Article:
Our Chancellor, Alistair Darling, see right, has got himself into a spot of bother and all because of what he said in the Guardian, see HERE. Normally very generous to Nulabour heavies, the paper was rewarded with a quote or two which may in time, so we are told, come back to haunt him. But why? Was what Darling said a remark too far or is it the endorsement of what the man-in-the-street, 'our man', had known for ages? Namely that the UK economy is not in rude health now and it could get worse. If it is the latter then what we are not told, is why Darling lags behind 'our man' in terms of perception and speaking out; is Darling afraid and if so of what? If it is the former, a remark too far and so the classic gaffe, then 'our man' will wonder if Darling's honesty will cost him his job. After all 'our man' is worried about keeping his job, so why not have doubts about Darling keeping his job too? The chances are that those remarks are not one man's moment of madness and will not be forgotten. So how do other countries and their politicians square this circle, speak out or keep quiet?
Late last year the French Finance Minister, Christine Lagard, see right, hinted that France was in a bad way economically and she kept her job. Mind you she was in good company, the French Prime Minister, Francois Fillon, suggested France was 'bankrupt' and he too is still in post. Another Frenchman, Jean-Claude Trichet, independent of the French government but the president of the European Central Bank, implied that France was a 'basket case' and he too is still employed. Have you forgotten all of that? Well Ambrose Evans-Pritchard sums it all up HERE. Look again at the date of the Evans-Pritchard article, the 3rd of October 2007, so France was well ahead of the curve there and yes Darling does seem to be moving at glacial speed when it comes to getting clued up and then speaking up. For in October last year Darling, no doubt being egged on by the Prime Minister Gordon Brown, was still telling us that all was fine and dandy for the UK.
Then a couple of weeks ago Spain took its turn to speak out. The Spanish economy has for a long time looked like an accident waiting to happen, the world waited and yes, it happened. Death in the afternoon came neither to the bull nor the bullfighter but to the builder and the banker. For it was the great Spanish tradition of relentless and machismo property development that after putting up a good fight fell to the ground. And like the real thing it was a bit gruesome with US banking giant Morgan Stanley reporting that it was worried about the health of the wounded Spanish banking system. Again Ambrose Evans-Pritchard sums it all up HERE.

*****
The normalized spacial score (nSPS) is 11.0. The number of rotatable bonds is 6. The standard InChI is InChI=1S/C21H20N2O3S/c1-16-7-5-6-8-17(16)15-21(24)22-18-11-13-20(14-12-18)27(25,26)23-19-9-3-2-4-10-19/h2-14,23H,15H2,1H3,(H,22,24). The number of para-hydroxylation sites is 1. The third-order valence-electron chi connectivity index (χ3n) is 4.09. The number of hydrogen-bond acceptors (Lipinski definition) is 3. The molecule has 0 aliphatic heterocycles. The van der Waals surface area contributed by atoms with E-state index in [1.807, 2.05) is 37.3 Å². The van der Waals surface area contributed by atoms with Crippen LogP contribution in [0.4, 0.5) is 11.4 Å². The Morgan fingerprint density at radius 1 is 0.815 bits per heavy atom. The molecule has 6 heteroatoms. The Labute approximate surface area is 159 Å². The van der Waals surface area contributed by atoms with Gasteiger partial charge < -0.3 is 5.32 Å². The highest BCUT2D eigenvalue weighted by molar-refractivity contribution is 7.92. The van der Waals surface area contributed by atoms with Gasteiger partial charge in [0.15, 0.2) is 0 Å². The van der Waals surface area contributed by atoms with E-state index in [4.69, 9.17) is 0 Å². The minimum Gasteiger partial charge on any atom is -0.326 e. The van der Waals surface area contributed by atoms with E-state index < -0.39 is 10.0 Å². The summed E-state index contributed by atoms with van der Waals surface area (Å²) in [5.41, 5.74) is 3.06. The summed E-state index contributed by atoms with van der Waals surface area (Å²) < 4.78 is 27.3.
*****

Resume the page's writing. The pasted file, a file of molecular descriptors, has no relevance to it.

Spain's Minister for Economic Affairs, Pedro Solbes, see right, though a little quicker than Alistair Darling to speak out is, it would seem, still surprised and taken aback by what has happened to the Spanish economy as a result of the wider world crisis. This is odd as any casual visitor to Spain in the last 20 years could see it coming. You did not have to be a holidaying builder or a banker to have doubts about the Spanish addiction to property development, much of it of dubious quality and value. Spain was all set to become shanty-town on steroids. Perhaps the Spanish property crash is a blessing in disguise and a lesson for the UK.
The fact is, in true Nulabour style, Alistair Darling told some of the truth but not all and was too slow to speak up. It is also true that Darling and Brown could find themselves in opposition, not government, due to their collective errors quite soon. Darling should not be blamed for more than his share of the mess, as it was Brown who built the foundations of the UK economy so is responsible for any cracks that might appear.
So what is interesting is how honest and up-front the French can be about their woes while here in the UK a mix, it would seem, of shyness and stupidity from our politicians on reporting the same problem is tolerated. The Spanish? Well according to Evans-Pritchard -
The vultures are starting to circle around the hapless Mr Solbes. Critics are calling for his head, accusing him of covering up the true scale of the downturn before the re-election of the Socialists in March. This seems unfair. Mr Solbes continued to dismiss warnings of a crisis as "enormously exaggerated" long afterwards. He appears to be genuinely astounded by what has occurred.
Back to the man-in-the-street, see right, he is far ahead of our politicians and some from other countries too. He would like to be told the truth and without delay. Also he is increasingly ambivalent about the EU which is at the root of this financial crisis as shown in the links.'Our man' could, in time, blame the EU as well as our UK government if he lost his job and house; no wonder he was denied a chance to vote on the Lisbon Treaty/Constitution.